Array oriented programming is designed to support numerical programming models:
those based on matrix algebra and related numerical methods.
While Python's standard library doesn't support this directly, array oriented
programming is taken into account in the language design, with a range of
syntactic and semantic features being added specifically for the benefit of
the third party NumPy library and similarly array-oriented tools.
In many cases, the Scientific Python stack is adopted as an alternative to
the proprietary MATLAB programming environment, which is used extensively
for modelling, simulation and numerical data analysis in science and
engineering. GNU Octave is an open source alternative that aims to be
syntactically compatible with MATLAB code, allowing folks to compare and
contrast the two approaches to array-oriented programming.
Julia is another relatively new language, which focuses heavily on array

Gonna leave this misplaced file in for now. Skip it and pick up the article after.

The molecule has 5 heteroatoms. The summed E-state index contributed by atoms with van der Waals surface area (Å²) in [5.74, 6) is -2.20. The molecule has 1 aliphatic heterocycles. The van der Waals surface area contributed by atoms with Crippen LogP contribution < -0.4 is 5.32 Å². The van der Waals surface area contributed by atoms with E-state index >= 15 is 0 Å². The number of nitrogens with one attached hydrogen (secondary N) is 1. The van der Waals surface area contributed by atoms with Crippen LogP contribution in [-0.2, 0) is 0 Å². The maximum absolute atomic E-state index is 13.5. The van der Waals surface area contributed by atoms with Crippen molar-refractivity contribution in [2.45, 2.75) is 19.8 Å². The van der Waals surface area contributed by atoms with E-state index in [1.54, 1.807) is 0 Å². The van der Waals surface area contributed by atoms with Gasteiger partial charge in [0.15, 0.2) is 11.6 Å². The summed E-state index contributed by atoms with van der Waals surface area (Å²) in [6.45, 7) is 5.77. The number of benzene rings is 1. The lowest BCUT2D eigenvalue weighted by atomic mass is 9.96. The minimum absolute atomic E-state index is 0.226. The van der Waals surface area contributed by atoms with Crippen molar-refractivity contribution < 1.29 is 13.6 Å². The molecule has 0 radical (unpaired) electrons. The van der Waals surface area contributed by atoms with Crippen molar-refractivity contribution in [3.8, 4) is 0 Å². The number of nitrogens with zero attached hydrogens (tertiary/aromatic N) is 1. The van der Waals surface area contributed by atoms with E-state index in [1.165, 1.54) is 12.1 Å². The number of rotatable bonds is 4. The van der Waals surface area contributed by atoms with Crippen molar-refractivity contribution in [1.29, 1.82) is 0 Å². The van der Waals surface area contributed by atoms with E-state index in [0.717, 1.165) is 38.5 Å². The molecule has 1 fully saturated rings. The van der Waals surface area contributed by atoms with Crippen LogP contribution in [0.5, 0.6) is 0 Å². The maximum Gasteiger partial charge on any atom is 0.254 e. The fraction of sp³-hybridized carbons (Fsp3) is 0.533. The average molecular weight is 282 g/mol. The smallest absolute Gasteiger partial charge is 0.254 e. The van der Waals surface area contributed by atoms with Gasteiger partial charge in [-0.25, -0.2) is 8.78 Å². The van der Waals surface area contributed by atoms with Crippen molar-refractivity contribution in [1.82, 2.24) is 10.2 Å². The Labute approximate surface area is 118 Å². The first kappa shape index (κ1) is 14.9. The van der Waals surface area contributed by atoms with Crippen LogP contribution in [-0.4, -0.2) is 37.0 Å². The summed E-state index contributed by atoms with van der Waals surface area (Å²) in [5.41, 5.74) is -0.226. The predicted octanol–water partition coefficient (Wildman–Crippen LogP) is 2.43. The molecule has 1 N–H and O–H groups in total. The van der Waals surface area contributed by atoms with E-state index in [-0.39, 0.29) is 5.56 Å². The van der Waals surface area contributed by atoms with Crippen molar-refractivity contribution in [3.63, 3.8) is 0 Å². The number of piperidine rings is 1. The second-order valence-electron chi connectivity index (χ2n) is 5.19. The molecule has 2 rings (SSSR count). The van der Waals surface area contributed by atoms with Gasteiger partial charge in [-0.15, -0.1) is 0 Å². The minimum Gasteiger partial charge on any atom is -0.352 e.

oriented programming and type-based function overloading.
Learning one of these languages is likely to provide insight into the
capabilities of the Scientific Python stack, as well as providing opportunities
to explore hardware level parallel execution through technologies like OpenCL
and Nvidia's CUDA, and distributed data processing through ecosystems like
Apache Spark and the Python-specific Blaze.
As access to large data sets has grown, so has demand for capable freely
available analytical tools for processing those data sets. One such tool is
the R programming language, which focuses specifically on statistical data
analysis and visualisation.
Learning R is likely to provide insight into the statistical analysis
capabilities of the Scientific Python stack, especially the pandas data
manipulation library and the seaborn statistical visualisation library.
Object-oriented data modelling and array-oriented data processing focus a lot